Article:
UM honours Michael Ignatieff and Amitav Ghosh
The one is devoted to freedom and democracy, the other seeks a genuine climate policy. This characterises the two laureates who will receive honorary doctorates during the university’s foundation day ceremony. Michael Ignatieff has been active in particular as rector of the Central European University (CEU) in the last few years, while writer Amitav Ghosh calls upon everyone to fight against climate change.
The Maastricht honorary doctorate is not his first. Far from it. Michael Ignatieff has twelve to his name. They are from a number of universities in Canada, where he was born and bred, and from institutes in the United States and Scotland. And from Tilburg. His curriculum vitae is also adorned with other distinctions with resounding names: the George Orwell Prize (University College London) and the Hannah Arendt Prize (City of Bremen).
Ignatieff made a name for himself as a historian, novelist, politician (as leader of the Liberal Party in Canada) and in recent years in particular as rector of the Central European University (CEU). This university, founded by philanthropist George Soros, was (in part) driven from Budapest to Vienna by the Orban regime. Ignatieff said that he regards the Maastricht honorary doctorate as political support for the entire CEU.
“Great, as far as I'm concerned,” says honorary supervisor Monica Claes, professor of European and Comparative Constitutional Law. “That was the intention of our distinction. We esteem Ignatieff for his academic work, but also as rector of CEU, defender of academic freedom and advocate of open debate. The UM was one of the first universities to endorse the slogan: I stand for CEU.”
The recommendation came from the Faculty of Law, which is not so strange, says Claes. “Ignatieff writes a lot about issues that are dear to lawyers, such as human rights and the foundations of open societies and liberal democracies. He forces you to think, he makes you question common wisdom. What I also find interesting are his pieces on democratic backsliding, about the phenomenon that, after the fall of the wall, Eastern European countries would automatically adopt the liberal democratic course of the West.”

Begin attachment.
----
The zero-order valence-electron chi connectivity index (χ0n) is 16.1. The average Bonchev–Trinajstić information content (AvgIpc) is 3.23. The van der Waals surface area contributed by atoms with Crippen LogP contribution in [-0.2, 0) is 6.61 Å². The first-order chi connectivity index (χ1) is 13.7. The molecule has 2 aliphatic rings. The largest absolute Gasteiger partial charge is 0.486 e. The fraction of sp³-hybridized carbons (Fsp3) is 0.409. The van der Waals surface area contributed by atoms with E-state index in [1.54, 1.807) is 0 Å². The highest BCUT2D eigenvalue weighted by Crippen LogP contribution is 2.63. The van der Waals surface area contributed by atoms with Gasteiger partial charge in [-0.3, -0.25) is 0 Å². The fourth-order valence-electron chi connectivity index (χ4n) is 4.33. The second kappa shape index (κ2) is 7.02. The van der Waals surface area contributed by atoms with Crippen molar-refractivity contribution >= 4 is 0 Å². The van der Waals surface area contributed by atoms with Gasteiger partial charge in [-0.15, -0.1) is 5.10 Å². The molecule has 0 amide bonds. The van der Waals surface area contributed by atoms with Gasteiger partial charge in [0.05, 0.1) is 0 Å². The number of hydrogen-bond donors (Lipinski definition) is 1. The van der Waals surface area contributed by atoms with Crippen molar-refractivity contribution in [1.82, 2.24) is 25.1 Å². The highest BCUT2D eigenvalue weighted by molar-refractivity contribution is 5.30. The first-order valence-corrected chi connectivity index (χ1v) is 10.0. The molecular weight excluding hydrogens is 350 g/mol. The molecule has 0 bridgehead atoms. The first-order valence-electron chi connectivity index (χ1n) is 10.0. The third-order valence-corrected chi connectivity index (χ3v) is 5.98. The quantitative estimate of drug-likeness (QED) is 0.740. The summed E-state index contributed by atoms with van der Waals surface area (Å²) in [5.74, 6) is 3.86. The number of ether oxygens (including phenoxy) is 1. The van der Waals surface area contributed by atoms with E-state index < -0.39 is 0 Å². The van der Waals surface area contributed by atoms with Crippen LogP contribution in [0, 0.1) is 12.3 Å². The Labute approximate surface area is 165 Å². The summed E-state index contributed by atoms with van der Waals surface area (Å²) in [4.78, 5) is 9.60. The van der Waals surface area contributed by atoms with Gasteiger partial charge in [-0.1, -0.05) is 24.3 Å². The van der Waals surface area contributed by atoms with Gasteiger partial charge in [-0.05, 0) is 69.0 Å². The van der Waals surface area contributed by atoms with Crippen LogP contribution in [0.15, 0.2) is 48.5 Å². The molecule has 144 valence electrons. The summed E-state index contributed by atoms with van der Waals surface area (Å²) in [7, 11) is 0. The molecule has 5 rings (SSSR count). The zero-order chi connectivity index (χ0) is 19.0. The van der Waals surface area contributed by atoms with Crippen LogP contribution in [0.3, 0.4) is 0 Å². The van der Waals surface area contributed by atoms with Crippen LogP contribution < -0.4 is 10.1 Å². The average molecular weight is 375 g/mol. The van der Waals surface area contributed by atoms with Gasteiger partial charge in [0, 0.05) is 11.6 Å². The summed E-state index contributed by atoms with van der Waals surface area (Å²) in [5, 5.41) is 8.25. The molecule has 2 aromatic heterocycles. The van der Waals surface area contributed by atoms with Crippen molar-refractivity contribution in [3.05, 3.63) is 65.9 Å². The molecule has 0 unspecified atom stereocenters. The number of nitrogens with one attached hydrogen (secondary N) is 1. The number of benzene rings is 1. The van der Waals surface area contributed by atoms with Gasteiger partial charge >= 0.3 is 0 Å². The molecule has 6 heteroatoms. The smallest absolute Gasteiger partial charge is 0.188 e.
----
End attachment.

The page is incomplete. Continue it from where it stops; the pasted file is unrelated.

Ignatieff gave the Schuman lecture in Maastricht in May of last year: Open Society’s New Enemies and The future of Europe. “In doing so, he gave his views on on current challenges that are threatening open societies from without, but more importantly from within, through polarization and populism.”
Ignatieff is also a novelist, and not without merit, because his second novel Scar Tissue (1993) was on the shortlist for the Man Booker Prize. Scar Tissue is about a woman suffering from Alzheimer, from her son's perspective.
The other laureate also had a book on the Man Booker Prize's shortlist. Still praiseworthy, but for Amitav Ghosh (1956, Calcutta) it is core business: he is a writer. Ghosh grew up in India, Bangladesh, and Sri Lanka and studied – his father was a diplomat - cultural anthropology in Oxford. After that, he lectured at the universities of Delhi and New York, among others. Until 2004, when he started to write full-time.
His most famous books are The Circle of Reason (1986), The Shadow Lines (1988) and The Glass Palace (2000). He won the French Prix Médicis for The Circle of Reason. The book that made the Man Booker's shortlist was called Sea of Poppies (2008). It is the first part of his Ibis Trilogy, about the Opium Wars between the British Empire and China in the middle of the 19th century.
The trilogy is a superb illustration of his writing style, says Valentina Mazzucato, professor of Globalisation and Development at FASoS. “It is partly the reason why the Faculty of Arts and Social Sciences put Ghosh forward for a honorary doctorate. He often describes a phenomenon from all possible perspectives. With these wars: from the British merchants, who sold opium to China; from Indian soldiers, who fought for the British; from Armenian traders, et cetera. Based on research in archives, he shows what the wars meant to various groups and how they actually influenced their lives.”
This multi-perspective, says Mazzucato, is exactly what we need these days to deal with complex problems such as migrant flows, human rights and climate change. Ghosh also raises the question: How is it possible that we take so little action when all climate reports point in the same direction?
“The cause, according to Ghosh, is a lack of imagination,” says Mazzucato. “Literature has the task to discuss social issues, to stimulate our imagination, to present possible worlds. But literature is failing: there is hardly any fiction about climate change. In his book The Great Derangement (2016) he argues that this can be attributed to the Enlightenment, to the divide between man and nature, to the focus on the individual, to the psyche. This is no good to us when it comes to a common issue such as climate change.”
The honorary doctorates will be awarded during the Dies on 25 January (15.30), in the St. Jan’s
On Thursday 24 January (16,30) Michael Ignatieff holds a lecture in the Statenzaal of the Faculty of Law, Bouillonstraat